New animal species found in Israel

May 31, 2006 18:04
1 minute read.
New animal species found in Israel

new animal . (photo credit: )


Dear Reader,
As you can imagine, more people are reading The Jerusalem Post than ever before. Nevertheless, traditional business models are no longer sustainable and high-quality publications, like ours, are being forced to look for new ways to keep going. Unlike many other news organizations, we have not put up a paywall. We want to keep our journalism open and accessible and be able to keep providing you with news and analyses from the frontlines of Israel, the Middle East and the Jewish World.

As one of our loyal readers, we ask you to be our partner.

For $5 a month you will receive access to the following:

  • A user experience almost completely free of ads
  • Access to our Premium Section
  • Content from the award-winning Jerusalem Report and our monthly magazine to learn Hebrew - Ivrit
  • A brand new ePaper featuring the daily newspaper as it appears in print in Israel

Help us grow and continue telling Israel’s story to the world.

Thank you,

Ronit Hasin-Hochman, CEO, Jerusalem Post Group
Yaakov Katz, Editor-in-Chief


Eight species of invertebrate animals dating back millions of years that have been previously unknown to science have been discovered in Israel, The Hebrew University of Jerusalem announced Wednesday. The species, which have a "a new and unique ecosystem," were discovered in a cave that was uncovered as a result of excavations in a quarry in the vicinity of the central Israeli city of Ramle. The invertebrate animals found in the cave - four seawater and freshwater crustaceans and four terrestrial species - are related to but different from other, similar life forms known to scientists. The species, which are estimated to be millions of years old, have been sent to biological experts in both Israel and abroad for further analysis and dating. The cave, which has been dubbed the Ayalon Cave, is "unique in the world," primarily due to its isolation from the outside world, said Prof. Amos Frumkin of the university's Department of Geography. Situated under a layer of chalk that is impenetrable to water, the cave extends over 2.5 kilometers, making it Israel's second largest limestone cave. "The eight species found thus far are only the beginning of what promises to be a fantastic biodiversity," said Dr. Hanan Dimentman of the university's Institute of Life Sciences. He added that he expects further exploration to reveal several other unique life forms. The animals found in the cave were all discovered live, except for a blind species of scorpion. The underground cave includes an underground lake, in which the crustaceans were found. The lake is part of the Yarkon-Taninim aquifer, one of Israel's two aquifers, yet is different in temperature and chemical composition from the main waters of the aquifer. The lake's temperature and salinity indicates that its source is deep underground. Two of the crustaceans found are seawater species, while two others are of a type found in fresh or brackish water, information which researchers said could prove insightful into events occurring millions of years ago regarding the history of ancient bodies of water in the region.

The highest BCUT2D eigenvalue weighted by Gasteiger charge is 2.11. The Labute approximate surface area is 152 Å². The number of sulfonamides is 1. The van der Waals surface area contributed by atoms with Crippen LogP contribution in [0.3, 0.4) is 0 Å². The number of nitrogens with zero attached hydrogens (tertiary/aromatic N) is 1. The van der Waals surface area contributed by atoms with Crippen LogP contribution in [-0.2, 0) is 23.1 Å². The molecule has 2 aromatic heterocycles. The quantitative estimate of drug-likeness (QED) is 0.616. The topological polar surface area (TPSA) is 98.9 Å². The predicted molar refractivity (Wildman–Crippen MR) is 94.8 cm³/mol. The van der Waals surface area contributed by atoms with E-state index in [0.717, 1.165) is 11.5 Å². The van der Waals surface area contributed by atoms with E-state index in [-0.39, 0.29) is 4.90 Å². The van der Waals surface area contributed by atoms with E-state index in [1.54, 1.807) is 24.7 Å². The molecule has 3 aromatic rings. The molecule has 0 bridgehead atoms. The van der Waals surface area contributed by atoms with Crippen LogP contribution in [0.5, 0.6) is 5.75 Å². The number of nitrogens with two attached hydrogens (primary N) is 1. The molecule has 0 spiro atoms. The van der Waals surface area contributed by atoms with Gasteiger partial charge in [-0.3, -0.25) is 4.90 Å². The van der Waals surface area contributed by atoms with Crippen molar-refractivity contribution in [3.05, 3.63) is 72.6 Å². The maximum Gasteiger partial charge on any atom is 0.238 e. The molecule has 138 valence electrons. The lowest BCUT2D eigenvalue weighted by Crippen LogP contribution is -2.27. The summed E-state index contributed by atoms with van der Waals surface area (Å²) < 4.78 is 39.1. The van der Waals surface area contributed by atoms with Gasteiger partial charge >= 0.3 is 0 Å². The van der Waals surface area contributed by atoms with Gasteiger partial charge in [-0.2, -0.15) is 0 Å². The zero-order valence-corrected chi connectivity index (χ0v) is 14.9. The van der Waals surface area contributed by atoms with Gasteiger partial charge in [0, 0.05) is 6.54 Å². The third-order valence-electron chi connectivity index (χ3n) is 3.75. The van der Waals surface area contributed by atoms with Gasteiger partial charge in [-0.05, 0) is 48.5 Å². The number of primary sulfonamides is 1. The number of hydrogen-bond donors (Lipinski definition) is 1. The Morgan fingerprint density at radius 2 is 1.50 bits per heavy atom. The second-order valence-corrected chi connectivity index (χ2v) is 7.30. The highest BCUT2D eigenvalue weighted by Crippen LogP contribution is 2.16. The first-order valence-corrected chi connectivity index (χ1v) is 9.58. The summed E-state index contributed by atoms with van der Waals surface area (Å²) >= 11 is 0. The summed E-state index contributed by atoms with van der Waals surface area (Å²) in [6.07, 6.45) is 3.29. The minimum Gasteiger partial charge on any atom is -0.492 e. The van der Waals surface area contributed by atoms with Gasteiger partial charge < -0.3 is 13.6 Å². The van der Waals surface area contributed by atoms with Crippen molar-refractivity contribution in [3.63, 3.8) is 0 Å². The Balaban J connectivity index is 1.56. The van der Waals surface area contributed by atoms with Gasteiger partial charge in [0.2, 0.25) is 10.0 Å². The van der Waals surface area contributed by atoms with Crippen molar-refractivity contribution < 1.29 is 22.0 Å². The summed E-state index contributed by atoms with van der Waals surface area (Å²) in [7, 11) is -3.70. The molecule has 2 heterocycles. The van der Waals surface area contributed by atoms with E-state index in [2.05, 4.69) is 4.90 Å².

Join Jerusalem Post Premium Plus now for just $5 and upgrade your experience with an ads-free website and exclusive content. Click here>>

Related Content

[illustrative photo]
September 24, 2011
Diabetes may significantly increase risk of dementia